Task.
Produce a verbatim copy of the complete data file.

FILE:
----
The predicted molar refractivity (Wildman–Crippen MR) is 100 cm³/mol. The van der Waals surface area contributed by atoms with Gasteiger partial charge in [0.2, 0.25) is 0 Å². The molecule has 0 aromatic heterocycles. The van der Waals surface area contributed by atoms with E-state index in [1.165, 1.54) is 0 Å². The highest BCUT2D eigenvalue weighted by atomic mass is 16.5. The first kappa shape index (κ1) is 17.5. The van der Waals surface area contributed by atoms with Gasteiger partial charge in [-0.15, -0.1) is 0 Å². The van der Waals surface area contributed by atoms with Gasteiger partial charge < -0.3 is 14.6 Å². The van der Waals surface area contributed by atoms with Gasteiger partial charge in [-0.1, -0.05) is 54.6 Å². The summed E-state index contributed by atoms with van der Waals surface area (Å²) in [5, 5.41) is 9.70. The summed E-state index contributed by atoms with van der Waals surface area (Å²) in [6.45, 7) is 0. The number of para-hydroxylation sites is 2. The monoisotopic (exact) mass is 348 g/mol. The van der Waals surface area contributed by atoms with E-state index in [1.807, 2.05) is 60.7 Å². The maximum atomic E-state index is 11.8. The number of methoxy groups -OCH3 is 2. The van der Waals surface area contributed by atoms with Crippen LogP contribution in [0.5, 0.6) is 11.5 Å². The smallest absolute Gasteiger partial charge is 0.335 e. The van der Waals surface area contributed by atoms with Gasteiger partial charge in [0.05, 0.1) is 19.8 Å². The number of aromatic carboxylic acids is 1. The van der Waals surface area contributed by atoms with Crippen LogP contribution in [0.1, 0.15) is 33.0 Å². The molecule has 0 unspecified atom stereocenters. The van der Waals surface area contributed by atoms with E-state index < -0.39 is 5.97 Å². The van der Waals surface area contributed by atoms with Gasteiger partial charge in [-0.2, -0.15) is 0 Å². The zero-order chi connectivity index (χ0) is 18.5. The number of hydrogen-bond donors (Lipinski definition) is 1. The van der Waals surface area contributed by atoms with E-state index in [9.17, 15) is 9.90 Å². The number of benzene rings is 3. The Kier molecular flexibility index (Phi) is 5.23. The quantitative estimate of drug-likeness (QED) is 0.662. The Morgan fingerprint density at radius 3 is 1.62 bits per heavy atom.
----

The predicted molar refractivity (Wildman–Crippen MR) is 100 cm³/mol. The van der Waals surface area contributed by atoms with Gasteiger partial charge in [0.2, 0.25) is 0 Å². The molecule has 0 aromatic heterocycles. The van der Waals surface area contributed by atoms with E-state index in [1.165, 1.54) is 0 Å². The highest BCUT2D eigenvalue weighted by atomic mass is 16.5. The first kappa shape index (κ1) is 17.5. The van der Waals surface area contributed by atoms with Gasteiger partial charge in [-0.15, -0.1) is 0 Å². The van der Waals surface area contributed by atoms with Gasteiger partial charge < -0.3 is 14.6 Å². The van der Waals surface area contributed by atoms with Gasteiger partial charge in [-0.1, -0.05) is 54.6 Å². The summed E-state index contributed by atoms with van der Waals surface area (Å²) in [5, 5.41) is 9.70. The summed E-state index contributed by atoms with van der Waals surface area (Å²) in [6.45, 7) is 0. The number of para-hydroxylation sites is 2. The monoisotopic (exact) mass is 348 g/mol. The van der Waals surface area contributed by atoms with E-state index in [1.807, 2.05) is 60.7 Å². The maximum atomic E-state index is 11.8. The number of methoxy groups -OCH3 is 2. The van der Waals surface area contributed by atoms with Crippen LogP contribution in [0.5, 0.6) is 11.5 Å². The smallest absolute Gasteiger partial charge is 0.335 e. The van der Waals surface area contributed by atoms with Gasteiger partial charge in [0.05, 0.1) is 19.8 Å². The number of aromatic carboxylic acids is 1. The van der Waals surface area contributed by atoms with Crippen LogP contribution in [0.1, 0.15) is 33.0 Å². The molecule has 0 unspecified atom stereocenters. The van der Waals surface area contributed by atoms with E-state index < -0.39 is 5.97 Å². The van der Waals surface area contributed by atoms with Gasteiger partial charge in [-0.2, -0.15) is 0 Å². The zero-order chi connectivity index (χ0) is 18.5. The number of hydrogen-bond donors (Lipinski definition) is 1. The van der Waals surface area contributed by atoms with E-state index in [9.17, 15) is 9.90 Å². The number of benzene rings is 3. The Kier molecular flexibility index (Phi) is 5.23. The quantitative estimate of drug-likeness (QED) is 0.662. The Morgan fingerprint density at radius 3 is 1.62 bits per heavy atom.